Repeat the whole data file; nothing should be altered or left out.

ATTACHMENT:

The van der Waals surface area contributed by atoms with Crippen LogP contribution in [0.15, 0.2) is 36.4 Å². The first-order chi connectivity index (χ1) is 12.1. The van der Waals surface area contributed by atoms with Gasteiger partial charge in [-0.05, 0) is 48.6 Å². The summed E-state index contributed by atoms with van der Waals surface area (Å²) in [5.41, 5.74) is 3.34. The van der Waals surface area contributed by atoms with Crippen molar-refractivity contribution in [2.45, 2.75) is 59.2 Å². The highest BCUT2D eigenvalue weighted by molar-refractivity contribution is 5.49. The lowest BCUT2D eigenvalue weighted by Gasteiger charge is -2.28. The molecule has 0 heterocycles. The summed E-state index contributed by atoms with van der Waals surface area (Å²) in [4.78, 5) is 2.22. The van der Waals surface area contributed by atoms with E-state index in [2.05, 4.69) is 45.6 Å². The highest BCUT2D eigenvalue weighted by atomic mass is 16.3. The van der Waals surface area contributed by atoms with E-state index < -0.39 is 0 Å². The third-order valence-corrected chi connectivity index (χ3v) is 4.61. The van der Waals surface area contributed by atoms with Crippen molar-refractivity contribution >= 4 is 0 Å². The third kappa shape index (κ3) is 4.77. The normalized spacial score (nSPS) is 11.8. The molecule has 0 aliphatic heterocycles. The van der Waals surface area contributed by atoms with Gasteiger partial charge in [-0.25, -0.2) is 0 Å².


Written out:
The van der Waals surface area contributed by atoms with Crippen LogP contribution in [0.15, 0.2) is 36.4 Å². The first-order chi connectivity index (χ1) is 12.1. The van der Waals surface area contributed by atoms with Gasteiger partial charge in [-0.05, 0) is 48.6 Å². The summed E-state index contributed by atoms with van der Waals surface area (Å²) in [5.41, 5.74) is 3.34. The van der Waals surface area contributed by atoms with Crippen molar-refractivity contribution in [2.45, 2.75) is 59.2 Å². The highest BCUT2D eigenvalue weighted by molar-refractivity contribution is 5.49. The lowest BCUT2D eigenvalue weighted by Gasteiger charge is -2.28. The molecule has 0 heterocycles. The summed E-state index contributed by atoms with van der Waals surface area (Å²) in [4.78, 5) is 2.22. The van der Waals surface area contributed by atoms with E-state index in [2.05, 4.69) is 45.6 Å². The highest BCUT2D eigenvalue weighted by atomic mass is 16.3. The van der Waals surface area contributed by atoms with E-state index < -0.39 is 0 Å². The third-order valence-corrected chi connectivity index (χ3v) is 4.61. The van der Waals surface area contributed by atoms with Crippen molar-refractivity contribution >= 4 is 0 Å². The third kappa shape index (κ3) is 4.77. The normalized spacial score (nSPS) is 11.8. The molecule has 0 aliphatic heterocycles. The van der Waals surface area contributed by atoms with Gasteiger partial charge in [-0.25, -0.2) is 0 Å².